National Paranormal Society NPS FOCUS June 2016 - Page 50

It is vital to both the interview and referral processes to first understand that there are a significant number of medical and mental conditions with symptoms easily misinterpreted as paranormal activity. During the initial meeting with a potential client, an investigator must ask detailed questions regarding the physical and mental state of the client, as well as other members of the household. Responses which may indicate the presence of a condition, should be referred to the proper professionals. This more than a recommendation. It is a responsibility, as is follow-up, to be certain that these conditions have been explored prior to moving forward. Too many teams, whether due to lack of knowledge or lack of integrity, will tell a client, for example, that they have a demon then leave them with that. This is not only irresponsible; it is unethical. This individual may have a treatable condition causing them to have such experiences; many of these conditions are hereditary, which may explain other family members sharing the experiences. In order to do no harm, one must not attempt to treat the issue outside of their area of expertise, but rather refer to the appropriate medical or psychological professional. Likewise, declaring the presence of

paranormal activity or advising on how to rid the site of activity is likely to add extreme fear to the equation, worsening symptoms and risking stability further. For this and other reasons, an investigation should never consist of a single visit.

Medical conditions that should alert investigators when interviewing potential clients are too numerous to be sufficiently covered or even listed within the confines of this article. Such claims as apparitions, phantom smells, hearing sounds or voices, seeing shadows, feeling watched, feeling of being held down immobile in bed, personality changes, changes in thought process, altered states of consciousness are among those commonly encountered. These all have potential medical explanations which must be vetted prior to taking on an investigation. Arguably, the most commonly seen medical category is sleep disorders. According to the Centers for Disease Control, in the United States, 50 to 70 million people have a sleep/wakefulness disorder. Sleep related disorders which manifest with symptoms mistaken for paranormal, include but are not limited to chronic insomnia, sleep apnea, circadian rhythm disorder, narcolepsy, night terrors, parasomnia, and sleep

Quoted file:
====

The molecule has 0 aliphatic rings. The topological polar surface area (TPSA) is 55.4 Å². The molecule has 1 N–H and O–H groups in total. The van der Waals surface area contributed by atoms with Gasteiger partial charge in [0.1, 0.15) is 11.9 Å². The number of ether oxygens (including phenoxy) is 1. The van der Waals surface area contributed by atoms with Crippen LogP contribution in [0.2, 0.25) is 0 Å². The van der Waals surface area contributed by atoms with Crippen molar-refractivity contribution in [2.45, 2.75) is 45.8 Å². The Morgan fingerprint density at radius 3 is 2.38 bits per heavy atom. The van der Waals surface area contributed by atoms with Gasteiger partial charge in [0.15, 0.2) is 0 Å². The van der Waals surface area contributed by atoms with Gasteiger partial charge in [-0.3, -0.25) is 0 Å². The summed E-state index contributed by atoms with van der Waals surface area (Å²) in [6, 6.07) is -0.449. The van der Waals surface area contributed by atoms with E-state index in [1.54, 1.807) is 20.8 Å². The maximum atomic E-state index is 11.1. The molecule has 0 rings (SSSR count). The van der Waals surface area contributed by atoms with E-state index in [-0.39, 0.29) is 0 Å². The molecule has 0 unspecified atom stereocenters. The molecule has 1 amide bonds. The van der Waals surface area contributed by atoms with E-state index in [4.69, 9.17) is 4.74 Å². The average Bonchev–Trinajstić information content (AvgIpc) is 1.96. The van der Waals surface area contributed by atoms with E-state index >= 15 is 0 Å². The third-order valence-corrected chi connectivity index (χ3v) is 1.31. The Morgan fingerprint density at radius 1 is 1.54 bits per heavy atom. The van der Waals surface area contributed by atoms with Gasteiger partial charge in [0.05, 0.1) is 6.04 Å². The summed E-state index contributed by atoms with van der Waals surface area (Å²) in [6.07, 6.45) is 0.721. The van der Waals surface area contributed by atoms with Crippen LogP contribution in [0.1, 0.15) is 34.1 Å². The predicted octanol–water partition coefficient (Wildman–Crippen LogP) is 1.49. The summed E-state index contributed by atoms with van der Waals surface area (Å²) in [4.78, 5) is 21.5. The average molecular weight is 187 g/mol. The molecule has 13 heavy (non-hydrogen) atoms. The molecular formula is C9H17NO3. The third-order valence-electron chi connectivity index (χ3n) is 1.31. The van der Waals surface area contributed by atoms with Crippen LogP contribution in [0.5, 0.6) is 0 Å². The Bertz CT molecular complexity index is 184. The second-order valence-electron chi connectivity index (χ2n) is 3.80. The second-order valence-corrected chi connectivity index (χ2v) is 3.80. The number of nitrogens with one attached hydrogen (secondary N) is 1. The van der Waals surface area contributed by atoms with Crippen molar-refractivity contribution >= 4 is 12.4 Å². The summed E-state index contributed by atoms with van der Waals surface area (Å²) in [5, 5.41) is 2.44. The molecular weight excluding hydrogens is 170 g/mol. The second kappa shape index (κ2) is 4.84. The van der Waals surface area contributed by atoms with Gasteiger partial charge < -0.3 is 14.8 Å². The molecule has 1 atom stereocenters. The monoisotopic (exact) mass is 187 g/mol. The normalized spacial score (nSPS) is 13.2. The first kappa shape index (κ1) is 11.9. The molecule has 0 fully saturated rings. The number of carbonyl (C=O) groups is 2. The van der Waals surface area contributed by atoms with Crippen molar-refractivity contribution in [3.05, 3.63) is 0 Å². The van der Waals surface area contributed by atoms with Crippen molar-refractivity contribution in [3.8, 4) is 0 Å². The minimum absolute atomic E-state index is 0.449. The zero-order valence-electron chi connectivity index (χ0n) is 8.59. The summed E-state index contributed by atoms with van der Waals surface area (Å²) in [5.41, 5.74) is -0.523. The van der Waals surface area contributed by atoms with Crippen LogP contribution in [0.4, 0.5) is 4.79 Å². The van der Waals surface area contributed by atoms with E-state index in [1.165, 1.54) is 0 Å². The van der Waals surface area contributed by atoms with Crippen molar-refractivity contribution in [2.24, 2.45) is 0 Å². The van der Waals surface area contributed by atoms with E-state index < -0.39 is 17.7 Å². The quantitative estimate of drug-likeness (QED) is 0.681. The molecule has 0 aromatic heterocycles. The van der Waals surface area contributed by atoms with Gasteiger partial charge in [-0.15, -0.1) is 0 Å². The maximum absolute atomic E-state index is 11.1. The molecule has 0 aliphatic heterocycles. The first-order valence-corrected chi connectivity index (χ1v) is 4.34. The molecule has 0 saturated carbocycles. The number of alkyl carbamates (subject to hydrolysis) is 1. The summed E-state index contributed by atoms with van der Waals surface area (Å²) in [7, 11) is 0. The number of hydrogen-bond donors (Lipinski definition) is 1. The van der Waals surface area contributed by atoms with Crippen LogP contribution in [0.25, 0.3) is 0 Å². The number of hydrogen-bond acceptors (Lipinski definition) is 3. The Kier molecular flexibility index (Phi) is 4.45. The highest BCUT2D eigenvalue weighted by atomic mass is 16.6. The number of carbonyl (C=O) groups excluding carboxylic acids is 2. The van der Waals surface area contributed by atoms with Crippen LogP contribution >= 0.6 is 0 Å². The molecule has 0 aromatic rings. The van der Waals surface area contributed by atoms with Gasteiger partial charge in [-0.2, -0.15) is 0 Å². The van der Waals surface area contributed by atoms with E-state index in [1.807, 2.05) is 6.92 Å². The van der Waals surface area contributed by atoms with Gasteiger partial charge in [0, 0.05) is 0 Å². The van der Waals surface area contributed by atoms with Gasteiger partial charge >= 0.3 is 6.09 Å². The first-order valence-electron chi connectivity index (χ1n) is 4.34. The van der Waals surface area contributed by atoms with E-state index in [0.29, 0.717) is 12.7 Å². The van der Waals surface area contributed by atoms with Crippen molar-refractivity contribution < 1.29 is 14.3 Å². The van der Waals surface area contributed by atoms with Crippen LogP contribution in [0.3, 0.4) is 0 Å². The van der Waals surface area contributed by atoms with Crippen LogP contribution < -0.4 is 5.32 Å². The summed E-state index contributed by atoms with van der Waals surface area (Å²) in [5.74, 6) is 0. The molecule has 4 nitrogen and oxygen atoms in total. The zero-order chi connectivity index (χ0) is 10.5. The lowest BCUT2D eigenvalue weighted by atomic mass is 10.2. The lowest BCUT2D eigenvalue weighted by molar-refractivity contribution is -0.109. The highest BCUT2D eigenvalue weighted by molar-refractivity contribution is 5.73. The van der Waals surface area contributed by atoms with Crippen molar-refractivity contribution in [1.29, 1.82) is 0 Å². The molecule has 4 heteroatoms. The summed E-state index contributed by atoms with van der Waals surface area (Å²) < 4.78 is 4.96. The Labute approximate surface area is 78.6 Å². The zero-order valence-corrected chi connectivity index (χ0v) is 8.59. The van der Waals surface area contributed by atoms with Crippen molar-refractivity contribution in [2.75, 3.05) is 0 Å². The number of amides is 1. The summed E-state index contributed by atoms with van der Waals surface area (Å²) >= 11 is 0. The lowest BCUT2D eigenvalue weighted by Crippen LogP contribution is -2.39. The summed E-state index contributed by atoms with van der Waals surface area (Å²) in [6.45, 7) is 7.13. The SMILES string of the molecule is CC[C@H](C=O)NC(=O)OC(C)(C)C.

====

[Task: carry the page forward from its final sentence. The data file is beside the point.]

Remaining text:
paralysis. Studies show that lack of sufficient REM sleep (Rapid Eye Movement, which occurs during deep sleep) may manifest in the form of hallucinations, uncharacteristic behaviors, altered consciousness, to name a few. Hallucinations are the perception of sights, sounds, smells, tastes, touch sensations which to the individual are real, though they are not actually present. The individual may resist any logical explanation provided for the perception. Night terrors, parasomnias and sleep paralysis may cause extremely unpleasant, even frightening experiences, such as the feeling of being held down and unable to break free. While this is often attributed to spirit or even demonic activity, it is in truth a medical condition. While numerous other medical conditions may mimic these symptoms, these will be detailed in later issues.

The effects of environmental factors must be explored extensively in each and every case. Factors such as radon, asbestos, molds, lead paint, environmental allergens and the medications taken to relieve them, tick bites – these are just a few of the factors that come into play. A common environmental concern is electromagnetic fields or EMF. Most paranormal enthusiasts are